David Limbaugh
I don't think Congress should begin impeachment proceedings against President Obama right now, but I also don't think that considering the idea is "crazy talk."

The man has, in my view and that of many others, committed multitudinous impeachable offenses, and we need to strenuously object and bring it to the public's attention every chance we get. The idea of turning our heads and looking the other way is repugnant.

Yes, the elections are too close for Republicans to risk impeachment proceedings at this point, unless it became clear that the majority of Americans have the political will for that action -- as Andy McCarthy eloquently explains in his book "Faithless Execution."

But my concern is that many of those who are so dismissive of impeachment are the same ones who always argue caution in opposing Obama. They tend to throw in the towel before the fights even begin, scared of their shadow and forever banking on that next election.

Though it may not be the opportune time for impeachment, I am very concerned about what Obama's unchecked usurpations of power have done to the balance of power in the federal government and the overall integrity of the Constitution and the rule of law. Seeing as we have not taken any formal action against this president for his egregious transgressions, what will the next president be allowed to do on his own should he choose to operate outside his authority to the same extent Obama has?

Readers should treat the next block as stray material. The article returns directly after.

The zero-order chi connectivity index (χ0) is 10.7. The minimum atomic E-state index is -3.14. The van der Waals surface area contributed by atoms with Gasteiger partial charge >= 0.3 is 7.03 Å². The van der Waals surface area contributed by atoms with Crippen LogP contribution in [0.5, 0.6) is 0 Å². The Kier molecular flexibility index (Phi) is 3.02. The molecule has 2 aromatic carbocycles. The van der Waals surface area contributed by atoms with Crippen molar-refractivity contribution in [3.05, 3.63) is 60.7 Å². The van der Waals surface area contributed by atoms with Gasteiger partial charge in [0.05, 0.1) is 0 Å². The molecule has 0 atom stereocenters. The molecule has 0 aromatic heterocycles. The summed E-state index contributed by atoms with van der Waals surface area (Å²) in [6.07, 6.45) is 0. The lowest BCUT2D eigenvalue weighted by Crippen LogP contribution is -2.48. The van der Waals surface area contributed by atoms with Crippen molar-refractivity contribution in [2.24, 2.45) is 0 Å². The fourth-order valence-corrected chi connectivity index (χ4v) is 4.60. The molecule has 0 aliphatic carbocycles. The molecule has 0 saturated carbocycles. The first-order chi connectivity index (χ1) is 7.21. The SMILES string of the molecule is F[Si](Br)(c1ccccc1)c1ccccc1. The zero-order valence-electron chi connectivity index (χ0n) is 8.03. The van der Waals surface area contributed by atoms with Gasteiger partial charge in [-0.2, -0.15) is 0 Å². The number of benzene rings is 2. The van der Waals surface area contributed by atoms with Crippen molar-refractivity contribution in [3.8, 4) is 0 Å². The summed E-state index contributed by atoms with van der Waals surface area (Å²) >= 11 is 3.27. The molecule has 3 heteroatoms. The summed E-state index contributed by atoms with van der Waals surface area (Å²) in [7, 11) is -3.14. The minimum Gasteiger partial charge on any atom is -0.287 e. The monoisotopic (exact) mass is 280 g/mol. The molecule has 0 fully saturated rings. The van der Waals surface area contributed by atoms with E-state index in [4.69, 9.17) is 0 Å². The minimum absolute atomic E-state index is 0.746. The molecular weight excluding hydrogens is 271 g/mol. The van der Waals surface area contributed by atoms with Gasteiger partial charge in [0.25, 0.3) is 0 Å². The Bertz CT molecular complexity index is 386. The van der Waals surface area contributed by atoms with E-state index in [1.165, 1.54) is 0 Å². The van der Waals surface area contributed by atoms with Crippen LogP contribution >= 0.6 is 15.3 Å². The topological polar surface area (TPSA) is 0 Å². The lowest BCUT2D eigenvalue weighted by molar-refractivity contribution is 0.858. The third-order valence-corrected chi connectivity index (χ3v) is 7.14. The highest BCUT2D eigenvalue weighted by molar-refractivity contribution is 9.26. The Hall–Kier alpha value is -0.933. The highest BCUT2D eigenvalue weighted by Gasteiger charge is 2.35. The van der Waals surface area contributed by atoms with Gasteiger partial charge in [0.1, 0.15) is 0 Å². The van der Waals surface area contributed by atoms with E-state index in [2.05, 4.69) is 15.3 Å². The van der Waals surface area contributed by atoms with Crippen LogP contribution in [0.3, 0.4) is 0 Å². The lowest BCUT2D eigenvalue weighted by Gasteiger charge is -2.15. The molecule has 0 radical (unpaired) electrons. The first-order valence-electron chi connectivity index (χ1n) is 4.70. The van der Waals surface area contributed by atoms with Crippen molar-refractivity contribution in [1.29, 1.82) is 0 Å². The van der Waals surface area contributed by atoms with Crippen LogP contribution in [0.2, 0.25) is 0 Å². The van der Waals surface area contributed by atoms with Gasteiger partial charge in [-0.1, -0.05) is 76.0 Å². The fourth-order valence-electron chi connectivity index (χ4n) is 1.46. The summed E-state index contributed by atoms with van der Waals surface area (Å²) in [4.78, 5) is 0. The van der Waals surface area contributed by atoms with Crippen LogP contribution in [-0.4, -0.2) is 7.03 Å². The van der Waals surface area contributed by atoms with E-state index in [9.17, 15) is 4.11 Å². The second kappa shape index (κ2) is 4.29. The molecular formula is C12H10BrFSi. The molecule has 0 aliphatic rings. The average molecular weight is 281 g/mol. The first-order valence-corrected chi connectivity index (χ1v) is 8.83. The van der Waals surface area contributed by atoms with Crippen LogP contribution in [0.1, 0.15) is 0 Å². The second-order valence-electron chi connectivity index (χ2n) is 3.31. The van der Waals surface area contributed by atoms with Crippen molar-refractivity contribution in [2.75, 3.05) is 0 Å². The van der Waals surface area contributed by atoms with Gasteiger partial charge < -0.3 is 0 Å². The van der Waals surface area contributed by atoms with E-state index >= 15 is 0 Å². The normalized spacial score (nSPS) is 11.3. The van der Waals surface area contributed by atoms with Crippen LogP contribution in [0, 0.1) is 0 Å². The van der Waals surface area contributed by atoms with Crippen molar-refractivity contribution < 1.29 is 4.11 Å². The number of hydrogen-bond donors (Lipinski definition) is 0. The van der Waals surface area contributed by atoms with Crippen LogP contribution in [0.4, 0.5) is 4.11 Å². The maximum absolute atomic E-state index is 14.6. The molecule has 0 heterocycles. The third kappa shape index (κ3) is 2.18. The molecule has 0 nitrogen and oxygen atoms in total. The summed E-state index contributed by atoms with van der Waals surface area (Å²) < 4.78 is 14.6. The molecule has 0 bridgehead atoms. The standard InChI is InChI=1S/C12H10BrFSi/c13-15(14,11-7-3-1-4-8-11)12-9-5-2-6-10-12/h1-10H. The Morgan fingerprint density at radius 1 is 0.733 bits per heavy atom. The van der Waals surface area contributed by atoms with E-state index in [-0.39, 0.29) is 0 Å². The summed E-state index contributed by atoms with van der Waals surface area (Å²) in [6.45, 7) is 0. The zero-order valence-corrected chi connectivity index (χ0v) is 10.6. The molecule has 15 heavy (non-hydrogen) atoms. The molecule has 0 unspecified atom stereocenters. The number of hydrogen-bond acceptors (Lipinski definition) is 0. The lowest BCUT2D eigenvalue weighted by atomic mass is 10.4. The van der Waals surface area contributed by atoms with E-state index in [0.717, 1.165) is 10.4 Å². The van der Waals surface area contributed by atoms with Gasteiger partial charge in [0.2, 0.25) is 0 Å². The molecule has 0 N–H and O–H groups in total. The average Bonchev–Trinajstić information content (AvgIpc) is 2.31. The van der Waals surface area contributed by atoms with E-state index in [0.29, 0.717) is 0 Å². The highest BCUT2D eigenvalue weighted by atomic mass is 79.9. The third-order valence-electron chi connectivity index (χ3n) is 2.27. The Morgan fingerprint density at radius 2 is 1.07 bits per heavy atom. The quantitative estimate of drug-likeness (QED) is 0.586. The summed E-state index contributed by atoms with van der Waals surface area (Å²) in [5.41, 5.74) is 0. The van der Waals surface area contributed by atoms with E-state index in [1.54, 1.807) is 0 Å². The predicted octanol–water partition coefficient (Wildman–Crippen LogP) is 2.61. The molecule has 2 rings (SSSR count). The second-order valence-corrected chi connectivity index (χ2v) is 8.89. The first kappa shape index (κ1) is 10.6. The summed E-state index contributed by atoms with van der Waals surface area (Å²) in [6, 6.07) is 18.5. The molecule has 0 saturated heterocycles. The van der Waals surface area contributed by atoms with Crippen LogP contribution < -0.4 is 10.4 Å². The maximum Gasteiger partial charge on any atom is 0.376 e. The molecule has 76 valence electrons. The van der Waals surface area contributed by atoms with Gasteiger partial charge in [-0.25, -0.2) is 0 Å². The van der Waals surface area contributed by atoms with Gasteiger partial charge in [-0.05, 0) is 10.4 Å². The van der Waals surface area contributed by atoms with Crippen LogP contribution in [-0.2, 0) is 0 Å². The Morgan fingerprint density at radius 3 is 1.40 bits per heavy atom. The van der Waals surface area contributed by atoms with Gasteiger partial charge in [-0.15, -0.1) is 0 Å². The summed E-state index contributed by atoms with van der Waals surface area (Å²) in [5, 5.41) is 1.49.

But to me, impeachment really isn't the issue when it comes to the various factions within the Republican Party and the conservative movement. I have long contended that the differences between tea party conservatives and the so-called establishment are far deeper than "tactics"; they also involve policy disagreements.

On that point, let me ask you to consider what will happen if Republicans do end up with control of both the House and the Senate. What will the prudent and cautious advocate then? Will they say not to oppose Obama too much for fear that he'd successfully demonize Republicans as partisan saboteurs and ensure the election of a Democrat as president in 2016?

Let's go further. Let's say Republicans then win the presidency and retain control of Congress in 2016. Then what?

I would wager that many of my establishment friends will continue to advise restraint, urging us not to drastically roll back Obama's liberal policies, either because they'll be horrified about the next election or because they have really, in the end, lost their stomach for political battle and their taste for free market principles.


David Limbaugh

David Limbaugh, brother of radio talk-show host Rush Limbaugh, is an expert in law and politics and author of new book Crimes Against Liberty, the definitive chronicle of Barack Obama's devastating term in office so far.

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